To adapt this methodology for process control applications of a burner Γ would be monitored and S and/or P could then be obtained. However, in the example case presented here either S or P must be constant or determined independently.

Examples of Optical Processors and Burner Logic Control

As stated previously the radiation emitted from a flame is one of the fundamental characteristics that provides information on the chemical and physical process involved. The capability to monitor this flame radiation can provide numerous applications useful for optimizing the furnace operation.

Here we cite a number of examples of how the flame emission can be used to control the combustion.

EXAMPLE 1 Safety Alarm

Detection of the flame radiation can be used to identify the presence or absence of the flame. If the signal level drops below a set-point level an alarm can be triggered, indicating a problem with the burner. For this case a region in the ultraviolet, for example, below 300 nanometers (nm), would be best to discriminate against visible and infrared emission from the furnace walls. Typically furnaces use UV flame monitors for detection of the flame. This application would provide not only a secondary backup detection system, but could also alert the operator of other problems. For example, severe damage to the burner such as material build-up causing the flame to deflect, or a piece of refractory blocking the burner exit. For these cases the emission characteristics could change, setting off an alarm indicating a potential problem. In general, commercial UV flame monitors are presently used only to indicate the presence or absence of flame radiation.

EXAMPLE 2 Flame Stoichiometry Monitoring

In this application a specific region of the spectrum may be monitored to provide information on the flame stoichiometry. For example, in the combustion of natural gas (NG) and oxygen, a strong continuum in the wavelength range of 350-700 nm is present with a maximum occurring near 650 nm. The continuum is thought to result from chemiluminescence from the recombination reaction of CO+O=>CO2. The strength (intensity) of this continuum has been observed to be related to whether the burner is operating near stoichiometric conditions. When operating under fuel-rich conditions the observed continuum intensity is weaker as compared to slightly fuel-lean or stoichiometric operating conditions.

This behavior is illustrated graphically in FIGS. 7 and 8. FIG. 7 represents the visible emission of a flame generated by an oxygen-natural gas burner similar to the one illustrated in FIG. 2, when there is an excess of fuel (fuel rich). FIG. 8 represents the visible emission spectrum of the same flame with flowrates of natural gas and oxygen such that there is an excess of oxygen of 10% (fuel lean). At 530 nm, there is a weaker signal when the combustion mixture is fuel rich than when the mixture is fuel lean.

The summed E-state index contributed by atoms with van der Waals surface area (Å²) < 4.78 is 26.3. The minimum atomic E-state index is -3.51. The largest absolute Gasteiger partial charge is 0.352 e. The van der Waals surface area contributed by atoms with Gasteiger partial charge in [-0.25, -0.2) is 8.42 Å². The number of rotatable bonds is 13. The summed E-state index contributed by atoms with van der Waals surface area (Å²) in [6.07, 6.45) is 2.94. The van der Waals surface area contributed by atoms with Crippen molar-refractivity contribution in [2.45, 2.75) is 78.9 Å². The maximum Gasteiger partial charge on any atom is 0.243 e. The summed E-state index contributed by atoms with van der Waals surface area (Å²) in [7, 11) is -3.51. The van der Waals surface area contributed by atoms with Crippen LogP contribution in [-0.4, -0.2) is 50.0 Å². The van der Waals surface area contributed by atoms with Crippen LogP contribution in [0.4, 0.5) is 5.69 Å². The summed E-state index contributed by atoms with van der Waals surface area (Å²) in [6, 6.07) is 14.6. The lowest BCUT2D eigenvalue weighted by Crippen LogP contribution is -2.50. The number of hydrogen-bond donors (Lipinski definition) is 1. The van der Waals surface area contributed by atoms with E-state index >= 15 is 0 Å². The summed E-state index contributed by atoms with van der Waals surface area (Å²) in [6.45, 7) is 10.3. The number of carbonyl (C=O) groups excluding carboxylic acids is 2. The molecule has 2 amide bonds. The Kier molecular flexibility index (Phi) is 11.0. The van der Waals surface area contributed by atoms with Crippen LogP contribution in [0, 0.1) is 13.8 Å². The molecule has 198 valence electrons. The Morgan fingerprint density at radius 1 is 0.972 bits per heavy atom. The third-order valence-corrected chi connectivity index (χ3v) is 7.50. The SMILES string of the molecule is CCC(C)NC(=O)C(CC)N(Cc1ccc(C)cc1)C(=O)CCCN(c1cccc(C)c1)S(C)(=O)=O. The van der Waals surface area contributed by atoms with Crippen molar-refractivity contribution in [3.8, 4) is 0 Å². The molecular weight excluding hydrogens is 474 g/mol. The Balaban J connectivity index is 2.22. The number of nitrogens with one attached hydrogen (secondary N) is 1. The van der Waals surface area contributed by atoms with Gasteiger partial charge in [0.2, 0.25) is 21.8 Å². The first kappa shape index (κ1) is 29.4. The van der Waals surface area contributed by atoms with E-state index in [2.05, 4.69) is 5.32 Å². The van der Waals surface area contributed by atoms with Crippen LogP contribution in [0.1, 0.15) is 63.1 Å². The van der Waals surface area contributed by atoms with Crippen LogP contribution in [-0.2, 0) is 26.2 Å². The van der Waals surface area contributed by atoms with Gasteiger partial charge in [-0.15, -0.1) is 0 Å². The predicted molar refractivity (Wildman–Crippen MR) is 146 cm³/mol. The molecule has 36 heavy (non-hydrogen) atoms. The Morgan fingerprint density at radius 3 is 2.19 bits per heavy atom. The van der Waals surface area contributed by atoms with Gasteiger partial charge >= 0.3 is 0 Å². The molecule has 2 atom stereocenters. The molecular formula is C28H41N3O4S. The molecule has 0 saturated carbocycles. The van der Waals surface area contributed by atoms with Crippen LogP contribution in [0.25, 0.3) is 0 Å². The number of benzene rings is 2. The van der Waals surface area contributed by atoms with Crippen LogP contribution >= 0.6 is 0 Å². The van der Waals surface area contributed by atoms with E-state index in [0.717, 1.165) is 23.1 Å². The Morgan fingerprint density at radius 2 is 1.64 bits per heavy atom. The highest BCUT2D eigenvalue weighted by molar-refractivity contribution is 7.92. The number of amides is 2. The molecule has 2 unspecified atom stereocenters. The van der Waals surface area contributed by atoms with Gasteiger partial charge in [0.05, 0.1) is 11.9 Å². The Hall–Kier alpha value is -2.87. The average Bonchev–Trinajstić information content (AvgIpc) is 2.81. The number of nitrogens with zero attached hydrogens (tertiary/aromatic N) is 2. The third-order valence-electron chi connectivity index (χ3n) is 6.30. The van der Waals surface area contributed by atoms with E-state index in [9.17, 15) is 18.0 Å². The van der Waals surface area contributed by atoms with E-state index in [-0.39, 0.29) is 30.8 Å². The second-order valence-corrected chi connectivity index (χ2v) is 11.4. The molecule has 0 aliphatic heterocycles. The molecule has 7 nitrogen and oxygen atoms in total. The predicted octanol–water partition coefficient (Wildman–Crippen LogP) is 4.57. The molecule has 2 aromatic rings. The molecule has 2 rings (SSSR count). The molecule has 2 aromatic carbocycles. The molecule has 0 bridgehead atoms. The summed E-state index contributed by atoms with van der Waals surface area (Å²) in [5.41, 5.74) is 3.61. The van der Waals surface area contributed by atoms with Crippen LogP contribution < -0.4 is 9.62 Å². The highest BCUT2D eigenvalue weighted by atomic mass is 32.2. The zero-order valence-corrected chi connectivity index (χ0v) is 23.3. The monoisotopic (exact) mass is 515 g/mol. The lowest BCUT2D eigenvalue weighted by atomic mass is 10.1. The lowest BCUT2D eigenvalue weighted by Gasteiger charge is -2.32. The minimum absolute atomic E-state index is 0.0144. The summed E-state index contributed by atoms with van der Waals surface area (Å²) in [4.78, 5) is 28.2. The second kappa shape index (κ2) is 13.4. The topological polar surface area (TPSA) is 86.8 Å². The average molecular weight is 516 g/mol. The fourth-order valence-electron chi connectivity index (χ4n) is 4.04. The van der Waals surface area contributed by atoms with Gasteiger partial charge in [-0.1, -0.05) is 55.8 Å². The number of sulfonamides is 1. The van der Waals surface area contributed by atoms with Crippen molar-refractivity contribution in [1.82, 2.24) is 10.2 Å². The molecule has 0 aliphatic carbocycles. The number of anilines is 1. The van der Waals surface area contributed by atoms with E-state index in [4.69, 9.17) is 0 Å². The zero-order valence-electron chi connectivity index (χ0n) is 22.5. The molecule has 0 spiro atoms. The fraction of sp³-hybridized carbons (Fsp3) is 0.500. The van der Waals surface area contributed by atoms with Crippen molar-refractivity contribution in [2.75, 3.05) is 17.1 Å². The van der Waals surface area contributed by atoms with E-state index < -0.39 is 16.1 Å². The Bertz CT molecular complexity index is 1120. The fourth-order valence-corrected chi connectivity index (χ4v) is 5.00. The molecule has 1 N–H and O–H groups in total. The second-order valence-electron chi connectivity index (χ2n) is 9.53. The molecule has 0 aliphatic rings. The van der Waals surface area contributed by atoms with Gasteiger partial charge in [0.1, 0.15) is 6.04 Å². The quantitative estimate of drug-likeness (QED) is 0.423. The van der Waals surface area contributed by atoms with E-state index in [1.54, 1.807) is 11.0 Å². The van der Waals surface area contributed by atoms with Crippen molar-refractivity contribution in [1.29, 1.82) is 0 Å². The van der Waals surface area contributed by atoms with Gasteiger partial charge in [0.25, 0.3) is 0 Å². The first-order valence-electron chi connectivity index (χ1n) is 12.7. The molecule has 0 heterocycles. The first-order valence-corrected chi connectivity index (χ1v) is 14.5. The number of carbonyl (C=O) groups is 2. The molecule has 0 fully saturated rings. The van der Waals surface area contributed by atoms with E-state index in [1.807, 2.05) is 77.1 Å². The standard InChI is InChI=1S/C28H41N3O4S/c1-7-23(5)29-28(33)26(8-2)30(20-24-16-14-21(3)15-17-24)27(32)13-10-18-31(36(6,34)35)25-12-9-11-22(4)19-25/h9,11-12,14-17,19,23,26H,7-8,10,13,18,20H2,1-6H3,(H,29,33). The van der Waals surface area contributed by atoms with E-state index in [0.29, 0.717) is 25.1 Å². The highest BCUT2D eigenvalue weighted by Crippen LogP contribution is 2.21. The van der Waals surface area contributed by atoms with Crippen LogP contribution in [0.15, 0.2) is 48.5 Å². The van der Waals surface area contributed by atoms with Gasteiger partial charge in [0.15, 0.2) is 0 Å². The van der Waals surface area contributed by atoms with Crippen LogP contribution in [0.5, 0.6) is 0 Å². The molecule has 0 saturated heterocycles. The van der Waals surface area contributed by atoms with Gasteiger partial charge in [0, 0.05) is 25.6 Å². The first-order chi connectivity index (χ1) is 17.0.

The signal obtained can then be compared to a calibration curve relating signal intensity to firing stoichiometry. Depending on the desired operating conditions, control action on the fuel and oxidant flows can be performed to adjust the burner fuel and/or oxidant flows to optimize the flame. For example, if a reducing atmosphere is desirable one would want to adjust the fuel and/or oxidizer such that the observed continuum intensity decreases. Again using the apparatus illustrated in FIG. 1, every burner used in the process could be individually monitored.

Toward the infrared region of the spectrum, flame emission related to soot could also be monitored. Since soot is a particle, it behaves as a black body, with broadband emission, as opposed to gaseous species emission which occurs in specific regions (lines). In certain applications a sooty flame which increases the luminosity is desirable. On the other hand, soot formation in a flame can be an indication of incomplete combustion of the fuel, which requires an adjustment of the combustion ratio. Monitoring of the appropriate spectral region will provide information for the process control action required.

EXAMPLE 3 Monitoring Chemical Tracers

In this application chemical tracers may be added to fuel and/or the oxidant streams directly, or entrained into the flame from the surrounding environment. For example, the introduction of particles into the flame, such as titanium dioxide, can be used to monitor the temperature by using a two-color optical pyrometer technique. In this case the temperature is being determined from the radiation of light emitted by the particle. Two or more wavelengths are required to be monitored since the particle's emissivity is often unknown.

EXAMPLE 4 Monitoring the Burner Firing Rate